Ramana Maharisi advised his disciples to continuously ask this question to one self: “Who am I?” This question is supposed to deliver us to our inner freedom. When we start to notice our experiences or thoughts and emotions, we realize they pass through us.
Discourses on cognition and beyond cognition
Perhaps the most famous things that got out of this book is the diagram of Ikigai: which simply states that we find our purpose in middle of four things: What we are good at, what we love, what the world needs, and what we can be paid for. It’s a perfect system of what value we offer to the world and what we get in return, while maximizing the benefits from both ends. We maximize our self-interests and pleasure by doing what we love and what we can be paid for, while the rest of the world gets something that it needs and is of quality (because we are good at doing what we do).
In this blog, we are going to talk about The Untethered Soul written by Michael A. Singer. The book teaches us how to move towards freedom. This freedom is much more personal. In my personal opinion, this individual freedom is the basis of all other kinds of liberty we may want to experience as a collective.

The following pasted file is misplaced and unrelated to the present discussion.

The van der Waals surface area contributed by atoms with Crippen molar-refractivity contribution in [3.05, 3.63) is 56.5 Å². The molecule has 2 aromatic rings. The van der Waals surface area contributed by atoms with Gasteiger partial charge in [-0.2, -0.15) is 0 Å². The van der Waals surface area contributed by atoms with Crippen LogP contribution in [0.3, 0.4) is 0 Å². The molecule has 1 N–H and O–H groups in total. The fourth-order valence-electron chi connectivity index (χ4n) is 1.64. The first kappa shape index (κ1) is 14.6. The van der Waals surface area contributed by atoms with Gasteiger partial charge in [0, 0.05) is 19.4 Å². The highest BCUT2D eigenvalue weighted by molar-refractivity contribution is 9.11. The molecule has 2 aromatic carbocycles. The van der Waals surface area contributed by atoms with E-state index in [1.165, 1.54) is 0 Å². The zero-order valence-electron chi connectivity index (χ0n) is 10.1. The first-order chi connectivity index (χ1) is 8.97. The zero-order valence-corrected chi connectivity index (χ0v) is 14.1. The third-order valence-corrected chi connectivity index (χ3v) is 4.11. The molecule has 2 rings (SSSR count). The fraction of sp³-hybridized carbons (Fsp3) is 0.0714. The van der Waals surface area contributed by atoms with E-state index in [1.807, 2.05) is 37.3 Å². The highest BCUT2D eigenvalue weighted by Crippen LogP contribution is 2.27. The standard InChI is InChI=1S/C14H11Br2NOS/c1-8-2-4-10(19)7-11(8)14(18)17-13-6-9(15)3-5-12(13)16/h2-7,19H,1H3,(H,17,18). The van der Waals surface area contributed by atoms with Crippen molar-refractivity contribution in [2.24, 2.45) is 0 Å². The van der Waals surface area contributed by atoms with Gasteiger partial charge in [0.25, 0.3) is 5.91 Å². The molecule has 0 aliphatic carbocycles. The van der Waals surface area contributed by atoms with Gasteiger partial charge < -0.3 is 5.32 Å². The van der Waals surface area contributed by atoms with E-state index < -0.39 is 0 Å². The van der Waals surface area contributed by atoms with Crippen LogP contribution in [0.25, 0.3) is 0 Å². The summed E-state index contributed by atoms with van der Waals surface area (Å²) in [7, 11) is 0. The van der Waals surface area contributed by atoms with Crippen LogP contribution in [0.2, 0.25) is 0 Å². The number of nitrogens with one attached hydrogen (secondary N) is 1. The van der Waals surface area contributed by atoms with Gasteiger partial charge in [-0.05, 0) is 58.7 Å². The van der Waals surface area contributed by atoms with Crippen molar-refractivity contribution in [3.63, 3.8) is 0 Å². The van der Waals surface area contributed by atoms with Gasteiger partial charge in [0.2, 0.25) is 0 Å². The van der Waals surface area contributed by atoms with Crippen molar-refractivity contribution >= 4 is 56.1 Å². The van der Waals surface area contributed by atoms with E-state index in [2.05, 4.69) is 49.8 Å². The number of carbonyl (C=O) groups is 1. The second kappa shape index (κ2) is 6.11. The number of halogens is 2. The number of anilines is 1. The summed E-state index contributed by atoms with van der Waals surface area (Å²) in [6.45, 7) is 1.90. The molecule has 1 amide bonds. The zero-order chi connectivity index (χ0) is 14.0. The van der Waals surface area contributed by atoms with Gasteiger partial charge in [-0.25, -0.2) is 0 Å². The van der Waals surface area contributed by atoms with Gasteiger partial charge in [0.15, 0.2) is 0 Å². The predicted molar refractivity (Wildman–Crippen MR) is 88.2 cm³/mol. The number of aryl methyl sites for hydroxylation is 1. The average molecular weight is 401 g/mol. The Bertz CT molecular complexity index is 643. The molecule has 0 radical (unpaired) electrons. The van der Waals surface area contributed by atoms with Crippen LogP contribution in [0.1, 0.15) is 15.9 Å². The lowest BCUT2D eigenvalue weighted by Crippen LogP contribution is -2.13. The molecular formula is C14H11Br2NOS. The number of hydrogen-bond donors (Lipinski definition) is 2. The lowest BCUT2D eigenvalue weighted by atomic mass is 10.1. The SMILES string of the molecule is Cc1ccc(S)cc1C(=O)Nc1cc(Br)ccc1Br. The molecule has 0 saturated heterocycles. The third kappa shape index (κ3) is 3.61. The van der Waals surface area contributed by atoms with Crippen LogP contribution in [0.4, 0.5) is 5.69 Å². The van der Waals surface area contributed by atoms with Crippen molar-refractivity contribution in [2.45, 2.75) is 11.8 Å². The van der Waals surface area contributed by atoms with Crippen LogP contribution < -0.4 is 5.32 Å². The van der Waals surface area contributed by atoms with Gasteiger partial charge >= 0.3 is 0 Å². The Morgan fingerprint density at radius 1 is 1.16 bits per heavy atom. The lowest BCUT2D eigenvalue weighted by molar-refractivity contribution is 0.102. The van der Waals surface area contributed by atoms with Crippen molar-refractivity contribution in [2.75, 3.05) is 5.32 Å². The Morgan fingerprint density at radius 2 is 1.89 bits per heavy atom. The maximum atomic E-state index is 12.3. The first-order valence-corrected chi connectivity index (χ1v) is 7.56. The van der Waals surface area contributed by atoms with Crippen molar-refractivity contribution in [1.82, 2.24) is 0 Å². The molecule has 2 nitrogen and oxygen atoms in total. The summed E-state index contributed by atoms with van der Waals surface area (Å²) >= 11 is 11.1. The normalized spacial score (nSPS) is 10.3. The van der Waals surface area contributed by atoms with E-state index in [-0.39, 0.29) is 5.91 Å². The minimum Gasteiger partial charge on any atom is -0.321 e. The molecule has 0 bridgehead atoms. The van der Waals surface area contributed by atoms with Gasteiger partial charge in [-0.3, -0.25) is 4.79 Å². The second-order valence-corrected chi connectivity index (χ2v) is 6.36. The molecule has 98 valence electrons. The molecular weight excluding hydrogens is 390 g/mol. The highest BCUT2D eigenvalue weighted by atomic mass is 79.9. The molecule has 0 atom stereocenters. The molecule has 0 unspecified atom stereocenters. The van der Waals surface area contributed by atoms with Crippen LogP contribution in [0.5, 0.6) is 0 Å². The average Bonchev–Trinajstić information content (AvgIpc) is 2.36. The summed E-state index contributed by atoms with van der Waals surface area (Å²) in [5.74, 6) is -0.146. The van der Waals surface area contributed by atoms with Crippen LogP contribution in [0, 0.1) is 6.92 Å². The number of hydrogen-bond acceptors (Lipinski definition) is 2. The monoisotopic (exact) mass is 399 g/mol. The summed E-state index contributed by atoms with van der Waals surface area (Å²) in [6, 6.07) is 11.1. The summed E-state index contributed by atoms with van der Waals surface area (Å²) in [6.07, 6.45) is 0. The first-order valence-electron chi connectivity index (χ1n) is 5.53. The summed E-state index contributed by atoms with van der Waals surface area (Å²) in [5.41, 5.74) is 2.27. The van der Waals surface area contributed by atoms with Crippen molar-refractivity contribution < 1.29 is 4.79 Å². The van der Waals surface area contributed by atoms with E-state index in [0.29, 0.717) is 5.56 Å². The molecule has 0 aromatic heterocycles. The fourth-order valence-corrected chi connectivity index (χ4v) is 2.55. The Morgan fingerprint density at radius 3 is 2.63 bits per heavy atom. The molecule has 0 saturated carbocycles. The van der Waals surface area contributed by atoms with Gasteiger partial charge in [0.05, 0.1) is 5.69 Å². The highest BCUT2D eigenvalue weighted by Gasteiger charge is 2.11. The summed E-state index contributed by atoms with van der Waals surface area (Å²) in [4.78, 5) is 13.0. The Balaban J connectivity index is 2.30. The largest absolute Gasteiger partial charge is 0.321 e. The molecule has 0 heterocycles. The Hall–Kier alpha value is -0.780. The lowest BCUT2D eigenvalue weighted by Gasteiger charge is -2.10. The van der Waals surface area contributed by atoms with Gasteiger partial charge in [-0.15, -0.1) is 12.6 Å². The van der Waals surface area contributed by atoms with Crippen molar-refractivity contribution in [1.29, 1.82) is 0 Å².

The burning desire to know is perhaps the most prized concept in Indic literature when it comes to knowing the absolute reality. And in order to know, we literally have to forget what we already understand. A seeker is also a beggar: accepting alms of knowledge as it comes to her. Whatever it is that we want to know or understand in our lives, we have to open ourselves to inspiration and learning through curiosity. We have to forget for a moment that we live in a competition or an audition of who has it all figured out, because no one does. Even with limited intellectual and material resources, human beings can always open themselves up to growth by the means of curiosity.